The fee for special car tags that say Give Wildlife a Chance actually should be used to give non-game wildlife a chance by spending as much as $3 million for conservation programs and land acquisitions, according to a state Senate panel.
By a 3-1 vote, the Senate Public Safety Committee voted Thursday to approve a bill that cuts the renewal fee for such tags to $25 and channels $20 to Georgia Department of Natural Resources non-game conservation programs and $5 to the state. Right now, the renewal fee is $35 and the state keeps $25 of that in its general bank account.
Those programs depend on tag sales and dont get a budget line, said state Rep. Bubber Epps, R-Dry Branch, who is the bills sponsor. Those tag sales have declined by 69 percent in three years, he said, due in part to people declining to renew when they realize most of their extra fee has not gone to wildlife since 2010.
The change could be worth about $3 million in its first year, Epps said. But he expects the hit to the general fund eventually will be offset by Georgia drivers returning to the plates.
Another supporter, state Rep. David Knight, R-Griffin, said the non-game wildlife protections are a key defense against the federal government intruding to protect endangered species.
If the bill sounds familiar, its essentially a reboot of Epps House Bill 730, which never got a House committee vote, thats now hitched to an unrelated House Bill 881. It needs full Senate approval and House agreement.
Senate recommends rural health spending
The state Senate will ask the House to agree to $25,000 to begin to develop rural emergency rooms as the two chambers go into annual budget negotiations.
Under a Senate plan, the Department of Community Health would come up with a plan of compensation for rural hospitals that would work toward setting up stabilization centers. Such tiny rural ERs would have just two to three beds and provide critical triage services before sending patients on to hospitals.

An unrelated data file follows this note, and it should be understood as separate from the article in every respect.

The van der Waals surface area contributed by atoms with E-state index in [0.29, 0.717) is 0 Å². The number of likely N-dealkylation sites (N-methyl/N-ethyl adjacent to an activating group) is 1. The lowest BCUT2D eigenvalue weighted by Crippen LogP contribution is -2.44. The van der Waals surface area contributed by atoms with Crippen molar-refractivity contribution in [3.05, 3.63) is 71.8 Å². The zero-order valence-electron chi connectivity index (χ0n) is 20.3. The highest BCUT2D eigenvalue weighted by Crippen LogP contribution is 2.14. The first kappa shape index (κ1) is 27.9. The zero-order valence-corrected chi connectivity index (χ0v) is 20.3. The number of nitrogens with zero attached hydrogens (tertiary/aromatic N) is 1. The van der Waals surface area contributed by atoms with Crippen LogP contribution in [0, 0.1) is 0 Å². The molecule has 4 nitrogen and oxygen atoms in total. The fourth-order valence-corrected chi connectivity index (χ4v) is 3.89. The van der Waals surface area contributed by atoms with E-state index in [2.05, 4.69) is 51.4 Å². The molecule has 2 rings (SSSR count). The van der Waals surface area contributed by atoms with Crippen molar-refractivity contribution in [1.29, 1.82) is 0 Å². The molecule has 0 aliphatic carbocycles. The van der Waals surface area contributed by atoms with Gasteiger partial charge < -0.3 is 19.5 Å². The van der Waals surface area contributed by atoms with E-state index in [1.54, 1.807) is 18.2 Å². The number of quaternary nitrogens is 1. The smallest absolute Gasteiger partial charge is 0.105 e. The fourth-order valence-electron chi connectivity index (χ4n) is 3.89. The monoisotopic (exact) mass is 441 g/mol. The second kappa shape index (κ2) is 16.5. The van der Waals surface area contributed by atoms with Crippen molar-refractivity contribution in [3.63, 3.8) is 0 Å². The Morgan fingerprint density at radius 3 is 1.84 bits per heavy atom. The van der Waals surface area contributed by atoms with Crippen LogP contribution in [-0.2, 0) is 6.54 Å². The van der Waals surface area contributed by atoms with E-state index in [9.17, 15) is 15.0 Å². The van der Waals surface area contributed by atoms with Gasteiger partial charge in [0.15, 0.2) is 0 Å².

There needs to be a way to set up such centers by law or agency rule, said Senate Appropriations Committee Chairman Jack Hill, R-Reidsville.
But its an arcane area of law that governs hospital regulation and when, where and how the state would allow the setup of what would be loss-making centers.
The push comes from state Sen. David Lucas, D-Macon, who has proposed the legal changes and DCH rule changes, looking for some way to authorize tiny rural ERs.
The House budget does not include any such budget item. The two chambers will settle their budget differences in a conference committee in the coming days.
GHSA overview committee closer
The state Legislature got a step closer to forming a committee to oversee the body that organizes high school sports, with a vote by the House Budget and Fiscal Affairs Oversight Committee.
Via unanimous voice vote, members approved Senate Bill 288, which recreates a 12-member legislative GHSA Overview Committee.
The target is the Georgia High School Association, a private body that organizes divisions and tournaments for high school sports statewide.
This is not an attempt to organize or manage organizations like GHSA, said state Sen. Charlie Bethel, R-Dalton, who is the Senate sponsor. He said its to exercise oversight of an organization that derives much of its revenue from taxpayer-funded facilities such as football fields.
Now the bill needs full House approval and Senate agreement to minor House edits.